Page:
Manning should face court martial over WikiLeaks secrets, officer rules

 

McClatchy Newspapers

WASHINGTON — Pfc. Bradley Manning, accused of providing hundreds of thousands of classified documents to the WikiLeaks website, should stand trial on all the charges that have been brought against him, the investigating officer who conducted a hearing into the charges last month has concluded.

The Army announced the decision in a release emailed to reporters Thursday afternoon. It said Lt. Col. Paul Almanza, who presided over Manning's Article 32 hearing, had recommended that Manning face a general court martial, the military trial reserved for crimes for which the punishment can include lengthy prison sentences or death. His recommendation must still be approved by other officers.

The Army's release is below:

News Release

The U.S. Army Military District of Washington Guardian of the Nation’s Capital

FOR IMMEDIATE RELEASE #12-01 DATE: January 12, 2012

Investigating Officer Provides Recommendation in the Article 32 Hearing – U.S. Government vs. Pfc. Bradley E. Manning

FORT LESLEY J. MCNAIR, DC – The investigating officer assigned to the Article 32 Hearing for Pfc. Bradley E. Manning forwarded his recommendation to Col. Carl R. Coffman, the Special Court Martial Convening Authority, on Jan. 12, 2012. The investigating officer concluded that the charges and specifications are in the proper form and that reasonable grounds exist to believe that the accused committed the offenses alleged. He recommended that the charges be referred to a general court martial.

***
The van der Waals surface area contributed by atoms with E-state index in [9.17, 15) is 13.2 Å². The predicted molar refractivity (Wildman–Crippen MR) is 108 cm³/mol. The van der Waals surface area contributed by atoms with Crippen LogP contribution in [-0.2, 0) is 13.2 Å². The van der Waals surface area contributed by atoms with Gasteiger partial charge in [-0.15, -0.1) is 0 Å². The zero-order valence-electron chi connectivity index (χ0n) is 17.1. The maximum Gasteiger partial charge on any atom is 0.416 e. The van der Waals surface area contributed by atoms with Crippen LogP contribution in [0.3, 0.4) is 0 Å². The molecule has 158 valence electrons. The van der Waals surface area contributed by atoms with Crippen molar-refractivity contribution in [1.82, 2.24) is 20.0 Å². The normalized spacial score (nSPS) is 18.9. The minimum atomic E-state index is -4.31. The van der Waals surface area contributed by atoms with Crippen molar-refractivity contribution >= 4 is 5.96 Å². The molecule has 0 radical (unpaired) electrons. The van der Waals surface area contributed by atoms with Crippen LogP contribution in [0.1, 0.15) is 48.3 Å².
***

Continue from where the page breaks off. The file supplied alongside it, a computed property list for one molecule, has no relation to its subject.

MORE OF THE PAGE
The Special Court Martial Convening Authority will now review the investigating officer’s report and determine whether the charges should be disposed of at his level or be forwarded to Maj. Gen. Michael S. Linnington, the General Court Martial Convening Authority for disposition at his level.

Pfc. Manning is charged with aiding the enemy; wrongfully causing intelligence to be published on the internet knowing that it is accessible to the enemy; theft of public property or records; transmitting defense information; fraud and related activity in connection with computers; and for violating Army Regulations 25-2 “Information Assurance” and 380-5 “Department of the Army Information Security Program.”

If convicted of all charges, Manning would face a maximum punishment of reduction to the lowest enlisted pay grade, E-1; total forfeiture of all pay and allowances; confinement for life; and a dishonorable discharge.

Media queries may be emailed to the U.S. Army Military District of Washington Public Affairs Office at mediadesk@jfhqncr.northcom.mil.

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